From bike messenger to the supervising location manager on some of Hollywood’s biggest-budget productions, Ilt Jones reflects on his beloved 30 year career.

Ilt Jones Location Manager“Shutting down streets and blowing things up, that’s my specialty,” says Ilt Jones. Now retired, Jones was a pivotal key in the making of movies such as Inception, Iron Man 3, Kong: Skull Island, Black Panther: Wakanda Forever, Transformers, and so many more household names. His career began in LA, where he was working as a bike courier delivering packages with no sights set on the film business. He knew the city well, so he was asked by a friend to take scouting photos for a low-budget film she was working on. The director liked the photos enough that Jones was asked to be the location manager, and he attributes his success to an immense amount of “luck,” and a healthy dose of “common sense.”

Can you walk me through a day in the life of a location manager?

One of the brilliant things about being a location manager is that no two days are ever alike: one day you’re driving around looking for a parking lot, the next you’re dealing with the CEO of a law firm, trying to persuade them to let you use their offices. But generally speaking everything is in the service of preparing the location that you’re going to shoot. There’s a long list of things you need to deal with, like organizing a contract with the location, organizing money and insurance. Then you have to deal with the neighbors, and parking for not just the shooting crew but also the prep crew, so that they don’t have to park on a meter all day for several days. Once you’ve done the parking, you have to organize police, security, and firemen if you’re blowing things up or having open flames. Various things have to be done as a location manager, but the main thing is managing the situation and making sure that by the time the crew arrives to shoot, you’ve thought of everything.

It’s crazy that you just jumped into location management and figured it out. How did that work?

Yeah, I mean location managing, if you’ve got a healthy dose of common sense, a lot of it you can sort of figure out as you go. Obviously the more experience you get the more you can deal with crazy curveballs, but ultimately, the stock and trade for location managers is common sense. If you don’t have common sense, you can’t make a very good location manager. By the same token, if you haven’t got any common sense, you can still work in the camera department. It’s a more technical thing. Understanding and figuring out logistics is a common sense thing.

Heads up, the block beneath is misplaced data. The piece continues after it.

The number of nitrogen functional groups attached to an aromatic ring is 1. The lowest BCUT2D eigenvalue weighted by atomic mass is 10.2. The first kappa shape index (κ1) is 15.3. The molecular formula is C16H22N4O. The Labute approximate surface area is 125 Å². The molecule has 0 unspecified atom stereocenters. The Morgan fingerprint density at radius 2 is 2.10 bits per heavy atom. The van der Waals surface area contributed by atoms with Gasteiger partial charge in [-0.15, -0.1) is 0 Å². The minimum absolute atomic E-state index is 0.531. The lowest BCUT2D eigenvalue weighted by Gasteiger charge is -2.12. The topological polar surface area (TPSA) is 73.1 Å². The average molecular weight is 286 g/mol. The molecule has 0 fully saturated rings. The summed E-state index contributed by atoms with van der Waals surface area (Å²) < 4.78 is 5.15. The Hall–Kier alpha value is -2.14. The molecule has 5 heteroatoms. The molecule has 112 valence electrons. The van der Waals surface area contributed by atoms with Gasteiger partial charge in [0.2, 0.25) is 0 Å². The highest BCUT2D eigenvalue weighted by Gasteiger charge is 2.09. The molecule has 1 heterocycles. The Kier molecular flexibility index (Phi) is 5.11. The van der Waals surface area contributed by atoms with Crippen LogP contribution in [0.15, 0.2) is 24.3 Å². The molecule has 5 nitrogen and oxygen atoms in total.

You have worked on a lot of large action movies and specifically a lot of superhero movies. How did that become a niche of yours?

I did The X-Files for a while, which was a good proving ground. It showed that I could do big stuff fast, and that I could handle big budgets and thorny logistical decisions. You have to learn how to deal with various government agencies successfully in order to shut down streets, or shut down whatever you’re doing, so I developed a good working method for this. Producers who were looking for a certain pair of pants to do these kinds of things would see my resume, and see that if I could handle that, I could handle their movie.

Did you find yourself returning to similar locations or were you always switching it up?

Bit of both really. If you’re based in LA and you’re shooting something that needs to look like NYC, most of LA doesn’t look anything like it. But certain parts of downtown do, with the old school buildings that you find in New York. If you want an alleyway that has fire escapes that looks like it could be in New York, there are only certain places you can do that. If the script is non-specific about what is required, then it’s great to find something new. Every location scout’s dream is to find a good looking location that has never been shot before.